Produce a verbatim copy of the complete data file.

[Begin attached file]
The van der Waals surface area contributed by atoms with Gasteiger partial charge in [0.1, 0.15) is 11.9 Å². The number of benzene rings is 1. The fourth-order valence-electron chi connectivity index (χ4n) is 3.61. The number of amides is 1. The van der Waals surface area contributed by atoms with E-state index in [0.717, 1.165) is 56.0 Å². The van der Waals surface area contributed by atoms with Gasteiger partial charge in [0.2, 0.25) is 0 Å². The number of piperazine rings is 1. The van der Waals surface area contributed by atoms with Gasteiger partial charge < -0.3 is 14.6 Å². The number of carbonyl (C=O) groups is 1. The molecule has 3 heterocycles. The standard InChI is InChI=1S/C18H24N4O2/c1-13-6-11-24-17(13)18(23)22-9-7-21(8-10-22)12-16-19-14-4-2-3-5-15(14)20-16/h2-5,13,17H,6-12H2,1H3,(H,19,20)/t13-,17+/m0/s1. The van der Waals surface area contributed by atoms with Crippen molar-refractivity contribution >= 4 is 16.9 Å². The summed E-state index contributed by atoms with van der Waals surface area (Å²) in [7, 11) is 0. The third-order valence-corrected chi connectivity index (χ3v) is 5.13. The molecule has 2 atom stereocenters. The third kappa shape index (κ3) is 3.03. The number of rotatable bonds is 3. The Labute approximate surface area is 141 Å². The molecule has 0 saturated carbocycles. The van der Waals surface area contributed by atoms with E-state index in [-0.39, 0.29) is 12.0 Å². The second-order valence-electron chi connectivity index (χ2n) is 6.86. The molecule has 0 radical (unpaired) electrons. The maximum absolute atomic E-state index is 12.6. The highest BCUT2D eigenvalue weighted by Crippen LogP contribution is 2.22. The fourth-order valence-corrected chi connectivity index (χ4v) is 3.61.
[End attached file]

The van der Waals surface area contributed by atoms with Gasteiger partial charge in [0.1, 0.15) is 11.9 Å². The number of benzene rings is 1. The fourth-order valence-electron chi connectivity index (χ4n) is 3.61. The number of amides is 1. The van der Waals surface area contributed by atoms with E-state index in [0.717, 1.165) is 56.0 Å². The van der Waals surface area contributed by atoms with Gasteiger partial charge in [0.2, 0.25) is 0 Å². The number of piperazine rings is 1. The van der Waals surface area contributed by atoms with Gasteiger partial charge < -0.3 is 14.6 Å². The number of carbonyl (C=O) groups is 1. The molecule has 3 heterocycles. The standard InChI is InChI=1S/C18H24N4O2/c1-13-6-11-24-17(13)18(23)22-9-7-21(8-10-22)12-16-19-14-4-2-3-5-15(14)20-16/h2-5,13,17H,6-12H2,1H3,(H,19,20)/t13-,17+/m0/s1. The van der Waals surface area contributed by atoms with Crippen molar-refractivity contribution >= 4 is 16.9 Å². The summed E-state index contributed by atoms with van der Waals surface area (Å²) in [7, 11) is 0. The third-order valence-corrected chi connectivity index (χ3v) is 5.13. The molecule has 2 atom stereocenters. The third kappa shape index (κ3) is 3.03. The number of rotatable bonds is 3. The Labute approximate surface area is 141 Å². The molecule has 0 saturated carbocycles. The van der Waals surface area contributed by atoms with E-state index in [-0.39, 0.29) is 12.0 Å². The second-order valence-electron chi connectivity index (χ2n) is 6.86. The molecule has 0 radical (unpaired) electrons. The maximum absolute atomic E-state index is 12.6. The highest BCUT2D eigenvalue weighted by Crippen LogP contribution is 2.22. The fourth-order valence-corrected chi connectivity index (χ4v) is 3.61.